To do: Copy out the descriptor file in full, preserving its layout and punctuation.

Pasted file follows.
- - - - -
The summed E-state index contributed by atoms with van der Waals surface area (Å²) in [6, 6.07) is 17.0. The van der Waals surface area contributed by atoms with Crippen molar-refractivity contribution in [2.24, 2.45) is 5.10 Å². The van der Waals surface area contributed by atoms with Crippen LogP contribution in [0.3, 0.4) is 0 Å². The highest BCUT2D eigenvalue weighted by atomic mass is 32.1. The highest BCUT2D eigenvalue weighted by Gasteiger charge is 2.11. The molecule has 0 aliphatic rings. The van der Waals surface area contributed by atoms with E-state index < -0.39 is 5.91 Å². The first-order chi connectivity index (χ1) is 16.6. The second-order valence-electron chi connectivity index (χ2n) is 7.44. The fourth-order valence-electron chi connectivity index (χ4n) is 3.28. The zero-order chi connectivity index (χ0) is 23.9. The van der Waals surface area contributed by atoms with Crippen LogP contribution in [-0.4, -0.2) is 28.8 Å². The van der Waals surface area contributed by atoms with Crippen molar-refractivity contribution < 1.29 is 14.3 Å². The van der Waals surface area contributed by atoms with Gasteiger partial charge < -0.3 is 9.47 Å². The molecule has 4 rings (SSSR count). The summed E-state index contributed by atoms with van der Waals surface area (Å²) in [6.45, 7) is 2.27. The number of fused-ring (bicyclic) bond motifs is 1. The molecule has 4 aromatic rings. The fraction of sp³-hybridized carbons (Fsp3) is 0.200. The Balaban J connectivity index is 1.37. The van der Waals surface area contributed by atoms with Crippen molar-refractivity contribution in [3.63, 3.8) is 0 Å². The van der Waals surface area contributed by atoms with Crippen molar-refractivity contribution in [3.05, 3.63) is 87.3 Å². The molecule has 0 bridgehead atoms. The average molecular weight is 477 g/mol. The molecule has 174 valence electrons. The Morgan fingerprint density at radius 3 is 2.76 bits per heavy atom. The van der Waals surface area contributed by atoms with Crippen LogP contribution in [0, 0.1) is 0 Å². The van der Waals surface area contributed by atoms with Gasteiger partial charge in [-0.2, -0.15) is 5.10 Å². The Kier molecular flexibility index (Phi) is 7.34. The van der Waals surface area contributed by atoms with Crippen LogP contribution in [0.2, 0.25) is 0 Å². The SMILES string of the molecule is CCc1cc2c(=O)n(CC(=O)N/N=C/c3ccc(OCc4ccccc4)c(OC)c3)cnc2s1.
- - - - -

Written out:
The summed E-state index contributed by atoms with van der Waals surface area (Å²) in [6, 6.07) is 17.0. The van der Waals surface area contributed by atoms with Crippen molar-refractivity contribution in [2.24, 2.45) is 5.10 Å². The van der Waals surface area contributed by atoms with Crippen LogP contribution in [0.3, 0.4) is 0 Å². The highest BCUT2D eigenvalue weighted by atomic mass is 32.1. The highest BCUT2D eigenvalue weighted by Gasteiger charge is 2.11. The molecule has 0 aliphatic rings. The van der Waals surface area contributed by atoms with E-state index < -0.39 is 5.91 Å². The first-order chi connectivity index (χ1) is 16.6. The second-order valence-electron chi connectivity index (χ2n) is 7.44. The fourth-order valence-electron chi connectivity index (χ4n) is 3.28. The zero-order chi connectivity index (χ0) is 23.9. The van der Waals surface area contributed by atoms with Crippen LogP contribution in [-0.4, -0.2) is 28.8 Å². The van der Waals surface area contributed by atoms with Crippen molar-refractivity contribution < 1.29 is 14.3 Å². The van der Waals surface area contributed by atoms with Gasteiger partial charge < -0.3 is 9.47 Å². The molecule has 4 rings (SSSR count). The summed E-state index contributed by atoms with van der Waals surface area (Å²) in [6.45, 7) is 2.27. The number of fused-ring (bicyclic) bond motifs is 1. The molecule has 4 aromatic rings. The fraction of sp³-hybridized carbons (Fsp3) is 0.200. The Balaban J connectivity index is 1.37. The van der Waals surface area contributed by atoms with Crippen molar-refractivity contribution in [3.63, 3.8) is 0 Å². The van der Waals surface area contributed by atoms with Crippen molar-refractivity contribution in [3.05, 3.63) is 87.3 Å². The molecule has 0 bridgehead atoms. The average molecular weight is 477 g/mol. The molecule has 174 valence electrons. The Morgan fingerprint density at radius 3 is 2.76 bits per heavy atom. The van der Waals surface area contributed by atoms with Crippen LogP contribution in [0, 0.1) is 0 Å². The van der Waals surface area contributed by atoms with Gasteiger partial charge in [-0.2, -0.15) is 5.10 Å². The Kier molecular flexibility index (Phi) is 7.34. The van der Waals surface area contributed by atoms with Crippen LogP contribution in [0.2, 0.25) is 0 Å². The SMILES string of the molecule is CCc1cc2c(=O)n(CC(=O)N/N=C/c3ccc(OCc4ccccc4)c(OC)c3)cnc2s1.